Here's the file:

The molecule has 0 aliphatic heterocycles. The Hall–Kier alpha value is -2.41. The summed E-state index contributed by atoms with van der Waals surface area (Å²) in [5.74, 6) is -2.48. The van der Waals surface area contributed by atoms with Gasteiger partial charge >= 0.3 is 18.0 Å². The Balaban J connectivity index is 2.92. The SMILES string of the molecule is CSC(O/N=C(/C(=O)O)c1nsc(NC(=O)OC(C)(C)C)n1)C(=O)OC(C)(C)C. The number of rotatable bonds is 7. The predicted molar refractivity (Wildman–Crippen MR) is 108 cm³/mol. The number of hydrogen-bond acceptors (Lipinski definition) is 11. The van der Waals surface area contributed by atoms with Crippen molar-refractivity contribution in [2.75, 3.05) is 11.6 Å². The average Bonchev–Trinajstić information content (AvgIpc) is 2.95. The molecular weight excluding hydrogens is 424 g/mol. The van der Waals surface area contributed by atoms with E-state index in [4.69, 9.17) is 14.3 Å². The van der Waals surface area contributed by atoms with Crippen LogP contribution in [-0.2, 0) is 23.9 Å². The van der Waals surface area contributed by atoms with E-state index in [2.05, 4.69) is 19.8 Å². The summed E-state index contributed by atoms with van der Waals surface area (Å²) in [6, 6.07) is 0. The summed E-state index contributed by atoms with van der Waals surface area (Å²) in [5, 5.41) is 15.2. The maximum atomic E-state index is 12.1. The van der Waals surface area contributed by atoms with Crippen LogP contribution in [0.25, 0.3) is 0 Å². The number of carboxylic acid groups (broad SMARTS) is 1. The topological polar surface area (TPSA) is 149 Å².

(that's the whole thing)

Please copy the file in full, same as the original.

The molecule has 0 aliphatic heterocycles. The Hall–Kier alpha value is -2.41. The summed E-state index contributed by atoms with van der Waals surface area (Å²) in [5.74, 6) is -2.48. The van der Waals surface area contributed by atoms with Gasteiger partial charge >= 0.3 is 18.0 Å². The Balaban J connectivity index is 2.92. The SMILES string of the molecule is CSC(O/N=C(/C(=O)O)c1nsc(NC(=O)OC(C)(C)C)n1)C(=O)OC(C)(C)C. The number of rotatable bonds is 7. The predicted molar refractivity (Wildman–Crippen MR) is 108 cm³/mol. The number of hydrogen-bond acceptors (Lipinski definition) is 11. The van der Waals surface area contributed by atoms with Crippen molar-refractivity contribution in [2.75, 3.05) is 11.6 Å². The average Bonchev–Trinajstić information content (AvgIpc) is 2.95. The molecular weight excluding hydrogens is 424 g/mol. The van der Waals surface area contributed by atoms with E-state index in [4.69, 9.17) is 14.3 Å². The van der Waals surface area contributed by atoms with Crippen LogP contribution in [-0.2, 0) is 23.9 Å². The van der Waals surface area contributed by atoms with E-state index in [2.05, 4.69) is 19.8 Å². The summed E-state index contributed by atoms with van der Waals surface area (Å²) in [6, 6.07) is 0. The summed E-state index contributed by atoms with van der Waals surface area (Å²) in [5, 5.41) is 15.2. The maximum atomic E-state index is 12.1. The van der Waals surface area contributed by atoms with Crippen LogP contribution in [0.25, 0.3) is 0 Å². The number of carboxylic acid groups (broad SMARTS) is 1. The topological polar surface area (TPSA) is 149 Å².